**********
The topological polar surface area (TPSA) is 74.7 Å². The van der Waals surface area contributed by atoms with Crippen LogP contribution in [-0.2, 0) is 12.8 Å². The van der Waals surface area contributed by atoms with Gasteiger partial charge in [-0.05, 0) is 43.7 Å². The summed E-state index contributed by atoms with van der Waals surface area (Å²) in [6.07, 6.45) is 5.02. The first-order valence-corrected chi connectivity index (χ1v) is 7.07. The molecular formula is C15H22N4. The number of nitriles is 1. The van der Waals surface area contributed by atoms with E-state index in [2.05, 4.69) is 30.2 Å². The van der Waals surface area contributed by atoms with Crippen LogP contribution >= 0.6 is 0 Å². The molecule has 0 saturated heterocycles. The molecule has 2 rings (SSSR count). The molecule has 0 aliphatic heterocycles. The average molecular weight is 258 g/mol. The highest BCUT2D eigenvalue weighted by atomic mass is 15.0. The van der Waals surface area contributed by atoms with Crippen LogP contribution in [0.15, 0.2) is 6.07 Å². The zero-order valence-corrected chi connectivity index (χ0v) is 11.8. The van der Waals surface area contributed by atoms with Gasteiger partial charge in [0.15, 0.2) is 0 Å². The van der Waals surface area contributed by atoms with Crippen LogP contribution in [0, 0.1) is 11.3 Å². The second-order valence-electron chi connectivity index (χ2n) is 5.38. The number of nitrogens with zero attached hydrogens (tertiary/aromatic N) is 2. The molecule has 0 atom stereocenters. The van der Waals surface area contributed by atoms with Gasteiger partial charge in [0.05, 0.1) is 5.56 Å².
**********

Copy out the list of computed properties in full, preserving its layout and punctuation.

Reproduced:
The topological polar surface area (TPSA) is 74.7 Å². The van der Waals surface area contributed by atoms with Crippen LogP contribution in [-0.2, 0) is 12.8 Å². The van der Waals surface area contributed by atoms with Gasteiger partial charge in [-0.05, 0) is 43.7 Å². The summed E-state index contributed by atoms with van der Waals surface area (Å²) in [6.07, 6.45) is 5.02. The first-order valence-corrected chi connectivity index (χ1v) is 7.07. The molecular formula is C15H22N4. The number of nitriles is 1. The van der Waals surface area contributed by atoms with E-state index in [2.05, 4.69) is 30.2 Å². The van der Waals surface area contributed by atoms with Crippen LogP contribution >= 0.6 is 0 Å². The molecule has 0 saturated heterocycles. The molecule has 2 rings (SSSR count). The molecule has 0 aliphatic heterocycles. The average molecular weight is 258 g/mol. The highest BCUT2D eigenvalue weighted by atomic mass is 15.0. The van der Waals surface area contributed by atoms with Crippen LogP contribution in [0.15, 0.2) is 6.07 Å². The zero-order valence-corrected chi connectivity index (χ0v) is 11.8. The van der Waals surface area contributed by atoms with Gasteiger partial charge in [0.15, 0.2) is 0 Å². The van der Waals surface area contributed by atoms with Crippen LogP contribution in [0, 0.1) is 11.3 Å². The second-order valence-electron chi connectivity index (χ2n) is 5.38. The number of nitrogens with zero attached hydrogens (tertiary/aromatic N) is 2. The molecule has 0 atom stereocenters. The van der Waals surface area contributed by atoms with Gasteiger partial charge in [0.05, 0.1) is 5.56 Å².